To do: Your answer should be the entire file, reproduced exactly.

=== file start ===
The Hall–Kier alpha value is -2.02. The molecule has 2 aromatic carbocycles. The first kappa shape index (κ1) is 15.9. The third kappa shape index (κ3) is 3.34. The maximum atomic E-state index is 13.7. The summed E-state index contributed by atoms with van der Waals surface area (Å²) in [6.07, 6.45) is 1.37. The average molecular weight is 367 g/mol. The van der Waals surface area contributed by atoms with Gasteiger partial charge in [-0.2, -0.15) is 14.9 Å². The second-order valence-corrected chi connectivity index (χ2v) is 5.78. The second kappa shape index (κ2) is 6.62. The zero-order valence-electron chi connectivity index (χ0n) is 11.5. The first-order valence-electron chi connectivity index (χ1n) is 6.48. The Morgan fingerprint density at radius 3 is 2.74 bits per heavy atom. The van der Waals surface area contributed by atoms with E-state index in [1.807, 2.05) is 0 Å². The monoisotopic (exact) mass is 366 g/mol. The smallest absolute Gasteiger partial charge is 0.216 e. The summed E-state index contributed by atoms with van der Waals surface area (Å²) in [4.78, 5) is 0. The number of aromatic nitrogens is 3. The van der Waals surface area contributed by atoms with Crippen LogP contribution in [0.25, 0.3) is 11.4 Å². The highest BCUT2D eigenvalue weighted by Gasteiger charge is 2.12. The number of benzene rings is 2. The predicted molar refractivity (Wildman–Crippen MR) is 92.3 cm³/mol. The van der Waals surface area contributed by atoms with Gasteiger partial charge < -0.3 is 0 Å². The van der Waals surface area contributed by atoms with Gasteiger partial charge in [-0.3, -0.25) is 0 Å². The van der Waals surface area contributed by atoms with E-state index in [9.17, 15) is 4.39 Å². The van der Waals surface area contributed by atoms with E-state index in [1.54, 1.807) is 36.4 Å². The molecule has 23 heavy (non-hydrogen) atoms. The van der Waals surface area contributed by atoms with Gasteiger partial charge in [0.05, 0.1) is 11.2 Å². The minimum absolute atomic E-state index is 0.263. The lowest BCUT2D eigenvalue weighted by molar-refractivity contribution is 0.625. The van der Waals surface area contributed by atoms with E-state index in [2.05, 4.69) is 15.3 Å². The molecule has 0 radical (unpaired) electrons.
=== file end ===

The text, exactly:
The Hall–Kier alpha value is -2.02. The molecule has 2 aromatic carbocycles. The first kappa shape index (κ1) is 15.9. The third kappa shape index (κ3) is 3.34. The maximum atomic E-state index is 13.7. The summed E-state index contributed by atoms with van der Waals surface area (Å²) in [6.07, 6.45) is 1.37. The average molecular weight is 367 g/mol. The van der Waals surface area contributed by atoms with Gasteiger partial charge in [-0.2, -0.15) is 14.9 Å². The second-order valence-corrected chi connectivity index (χ2v) is 5.78. The second kappa shape index (κ2) is 6.62. The zero-order valence-electron chi connectivity index (χ0n) is 11.5. The first-order valence-electron chi connectivity index (χ1n) is 6.48. The Morgan fingerprint density at radius 3 is 2.74 bits per heavy atom. The van der Waals surface area contributed by atoms with E-state index in [1.807, 2.05) is 0 Å². The monoisotopic (exact) mass is 366 g/mol. The smallest absolute Gasteiger partial charge is 0.216 e. The summed E-state index contributed by atoms with van der Waals surface area (Å²) in [4.78, 5) is 0. The number of aromatic nitrogens is 3. The van der Waals surface area contributed by atoms with Crippen LogP contribution in [0.25, 0.3) is 11.4 Å². The highest BCUT2D eigenvalue weighted by Gasteiger charge is 2.12. The number of benzene rings is 2. The predicted molar refractivity (Wildman–Crippen MR) is 92.3 cm³/mol. The van der Waals surface area contributed by atoms with Gasteiger partial charge < -0.3 is 0 Å². The van der Waals surface area contributed by atoms with Gasteiger partial charge in [-0.3, -0.25) is 0 Å². The van der Waals surface area contributed by atoms with E-state index in [9.17, 15) is 4.39 Å². The van der Waals surface area contributed by atoms with E-state index in [1.54, 1.807) is 36.4 Å². The molecule has 23 heavy (non-hydrogen) atoms. The van der Waals surface area contributed by atoms with Gasteiger partial charge in [0.05, 0.1) is 11.2 Å². The minimum absolute atomic E-state index is 0.263. The lowest BCUT2D eigenvalue weighted by molar-refractivity contribution is 0.625. The van der Waals surface area contributed by atoms with E-state index in [2.05, 4.69) is 15.3 Å². The molecule has 0 radical (unpaired) electrons.